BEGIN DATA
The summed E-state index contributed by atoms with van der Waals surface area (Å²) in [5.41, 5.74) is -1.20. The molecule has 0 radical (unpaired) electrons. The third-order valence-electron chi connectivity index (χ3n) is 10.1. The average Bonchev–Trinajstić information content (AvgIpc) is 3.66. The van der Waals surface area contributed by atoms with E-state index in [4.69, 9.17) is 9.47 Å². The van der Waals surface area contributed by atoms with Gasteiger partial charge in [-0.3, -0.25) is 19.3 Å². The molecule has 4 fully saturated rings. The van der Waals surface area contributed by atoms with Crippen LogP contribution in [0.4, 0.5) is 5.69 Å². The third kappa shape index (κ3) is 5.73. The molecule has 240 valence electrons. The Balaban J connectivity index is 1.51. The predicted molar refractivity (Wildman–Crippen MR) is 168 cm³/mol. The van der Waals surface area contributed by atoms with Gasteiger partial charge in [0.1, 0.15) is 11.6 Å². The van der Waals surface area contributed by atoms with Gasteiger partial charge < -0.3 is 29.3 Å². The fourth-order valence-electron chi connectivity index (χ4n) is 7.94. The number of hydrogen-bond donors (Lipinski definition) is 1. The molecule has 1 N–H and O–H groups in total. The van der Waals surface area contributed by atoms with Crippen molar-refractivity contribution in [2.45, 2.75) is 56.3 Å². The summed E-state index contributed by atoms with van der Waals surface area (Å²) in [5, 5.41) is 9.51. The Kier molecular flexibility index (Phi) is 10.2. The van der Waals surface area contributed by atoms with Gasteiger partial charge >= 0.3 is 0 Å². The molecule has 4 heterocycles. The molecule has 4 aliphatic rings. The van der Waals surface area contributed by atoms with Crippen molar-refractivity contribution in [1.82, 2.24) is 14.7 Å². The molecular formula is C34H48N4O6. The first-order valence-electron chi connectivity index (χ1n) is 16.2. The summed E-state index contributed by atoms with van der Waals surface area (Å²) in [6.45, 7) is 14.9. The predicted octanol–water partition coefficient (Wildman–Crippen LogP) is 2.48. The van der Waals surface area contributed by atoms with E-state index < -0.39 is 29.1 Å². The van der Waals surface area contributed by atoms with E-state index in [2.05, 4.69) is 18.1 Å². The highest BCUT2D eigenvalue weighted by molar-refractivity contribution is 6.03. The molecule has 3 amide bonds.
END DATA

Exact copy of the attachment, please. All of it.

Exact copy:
The summed E-state index contributed by atoms with van der Waals surface area (Å²) in [5.41, 5.74) is -1.20. The molecule has 0 radical (unpaired) electrons. The third-order valence-electron chi connectivity index (χ3n) is 10.1. The average Bonchev–Trinajstić information content (AvgIpc) is 3.66. The van der Waals surface area contributed by atoms with E-state index in [4.69, 9.17) is 9.47 Å². The van der Waals surface area contributed by atoms with Gasteiger partial charge in [-0.3, -0.25) is 19.3 Å². The molecule has 4 fully saturated rings. The van der Waals surface area contributed by atoms with Crippen LogP contribution in [0.4, 0.5) is 5.69 Å². The third kappa shape index (κ3) is 5.73. The molecule has 240 valence electrons. The Balaban J connectivity index is 1.51. The predicted molar refractivity (Wildman–Crippen MR) is 168 cm³/mol. The van der Waals surface area contributed by atoms with Gasteiger partial charge in [0.1, 0.15) is 11.6 Å². The van der Waals surface area contributed by atoms with Gasteiger partial charge < -0.3 is 29.3 Å². The fourth-order valence-electron chi connectivity index (χ4n) is 7.94. The number of hydrogen-bond donors (Lipinski definition) is 1. The molecule has 1 N–H and O–H groups in total. The van der Waals surface area contributed by atoms with Crippen molar-refractivity contribution in [2.45, 2.75) is 56.3 Å². The summed E-state index contributed by atoms with van der Waals surface area (Å²) in [5, 5.41) is 9.51. The Kier molecular flexibility index (Phi) is 10.2. The van der Waals surface area contributed by atoms with Gasteiger partial charge >= 0.3 is 0 Å². The molecule has 4 heterocycles. The molecule has 4 aliphatic rings. The van der Waals surface area contributed by atoms with Crippen molar-refractivity contribution in [1.82, 2.24) is 14.7 Å². The molecular formula is C34H48N4O6. The first-order valence-electron chi connectivity index (χ1n) is 16.2. The summed E-state index contributed by atoms with van der Waals surface area (Å²) in [6.45, 7) is 14.9. The predicted octanol–water partition coefficient (Wildman–Crippen LogP) is 2.48. The van der Waals surface area contributed by atoms with E-state index < -0.39 is 29.1 Å². The van der Waals surface area contributed by atoms with E-state index in [2.05, 4.69) is 18.1 Å². The highest BCUT2D eigenvalue weighted by molar-refractivity contribution is 6.03. The molecule has 3 amide bonds.